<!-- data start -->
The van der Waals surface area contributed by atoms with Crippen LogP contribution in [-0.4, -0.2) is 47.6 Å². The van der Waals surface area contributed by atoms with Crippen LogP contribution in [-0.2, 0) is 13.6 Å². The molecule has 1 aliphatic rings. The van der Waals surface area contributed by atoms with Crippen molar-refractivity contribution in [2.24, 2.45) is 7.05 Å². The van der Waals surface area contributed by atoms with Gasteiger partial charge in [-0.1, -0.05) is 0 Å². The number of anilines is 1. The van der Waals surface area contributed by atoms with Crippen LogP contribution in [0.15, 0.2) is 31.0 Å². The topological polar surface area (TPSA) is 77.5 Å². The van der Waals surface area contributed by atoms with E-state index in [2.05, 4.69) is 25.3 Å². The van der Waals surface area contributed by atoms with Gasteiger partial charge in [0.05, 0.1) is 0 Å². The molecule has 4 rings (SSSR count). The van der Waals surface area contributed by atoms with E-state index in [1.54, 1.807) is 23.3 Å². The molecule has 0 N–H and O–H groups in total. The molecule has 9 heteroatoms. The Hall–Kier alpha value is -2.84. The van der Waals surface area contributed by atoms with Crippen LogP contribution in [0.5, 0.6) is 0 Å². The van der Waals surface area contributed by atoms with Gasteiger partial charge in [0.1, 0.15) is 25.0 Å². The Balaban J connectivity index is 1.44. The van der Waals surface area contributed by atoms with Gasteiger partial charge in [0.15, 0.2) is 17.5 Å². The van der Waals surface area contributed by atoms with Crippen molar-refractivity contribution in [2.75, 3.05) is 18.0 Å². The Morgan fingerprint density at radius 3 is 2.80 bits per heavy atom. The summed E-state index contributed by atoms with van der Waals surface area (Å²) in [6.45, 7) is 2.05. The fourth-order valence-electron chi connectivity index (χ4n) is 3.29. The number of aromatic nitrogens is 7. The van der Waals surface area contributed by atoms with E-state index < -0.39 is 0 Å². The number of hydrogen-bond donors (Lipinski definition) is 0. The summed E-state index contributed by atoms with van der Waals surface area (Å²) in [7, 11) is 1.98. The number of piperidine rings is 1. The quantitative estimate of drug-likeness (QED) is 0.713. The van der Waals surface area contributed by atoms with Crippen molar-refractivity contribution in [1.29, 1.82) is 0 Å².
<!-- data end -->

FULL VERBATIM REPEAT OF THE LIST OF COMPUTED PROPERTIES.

The van der Waals surface area contributed by atoms with Crippen LogP contribution in [-0.4, -0.2) is 47.6 Å². The van der Waals surface area contributed by atoms with Crippen LogP contribution in [-0.2, 0) is 13.6 Å². The molecule has 1 aliphatic rings. The van der Waals surface area contributed by atoms with Crippen molar-refractivity contribution in [2.24, 2.45) is 7.05 Å². The van der Waals surface area contributed by atoms with Gasteiger partial charge in [-0.1, -0.05) is 0 Å². The number of anilines is 1. The van der Waals surface area contributed by atoms with Crippen LogP contribution in [0.15, 0.2) is 31.0 Å². The topological polar surface area (TPSA) is 77.5 Å². The van der Waals surface area contributed by atoms with E-state index in [2.05, 4.69) is 25.3 Å². The van der Waals surface area contributed by atoms with Gasteiger partial charge in [0.05, 0.1) is 0 Å². The molecule has 4 rings (SSSR count). The van der Waals surface area contributed by atoms with E-state index in [1.54, 1.807) is 23.3 Å². The molecule has 0 N–H and O–H groups in total. The molecule has 9 heteroatoms. The Hall–Kier alpha value is -2.84. The van der Waals surface area contributed by atoms with Crippen LogP contribution in [0.5, 0.6) is 0 Å². The van der Waals surface area contributed by atoms with Gasteiger partial charge in [0.1, 0.15) is 25.0 Å². The Balaban J connectivity index is 1.44. The van der Waals surface area contributed by atoms with Gasteiger partial charge in [0.15, 0.2) is 17.5 Å². The van der Waals surface area contributed by atoms with Crippen molar-refractivity contribution in [2.75, 3.05) is 18.0 Å². The Morgan fingerprint density at radius 3 is 2.80 bits per heavy atom. The summed E-state index contributed by atoms with van der Waals surface area (Å²) in [6.45, 7) is 2.05. The fourth-order valence-electron chi connectivity index (χ4n) is 3.29. The number of aromatic nitrogens is 7. The van der Waals surface area contributed by atoms with E-state index < -0.39 is 0 Å². The number of hydrogen-bond donors (Lipinski definition) is 0. The summed E-state index contributed by atoms with van der Waals surface area (Å²) in [7, 11) is 1.98. The number of piperidine rings is 1. The quantitative estimate of drug-likeness (QED) is 0.713. The van der Waals surface area contributed by atoms with Crippen molar-refractivity contribution in [1.29, 1.82) is 0 Å².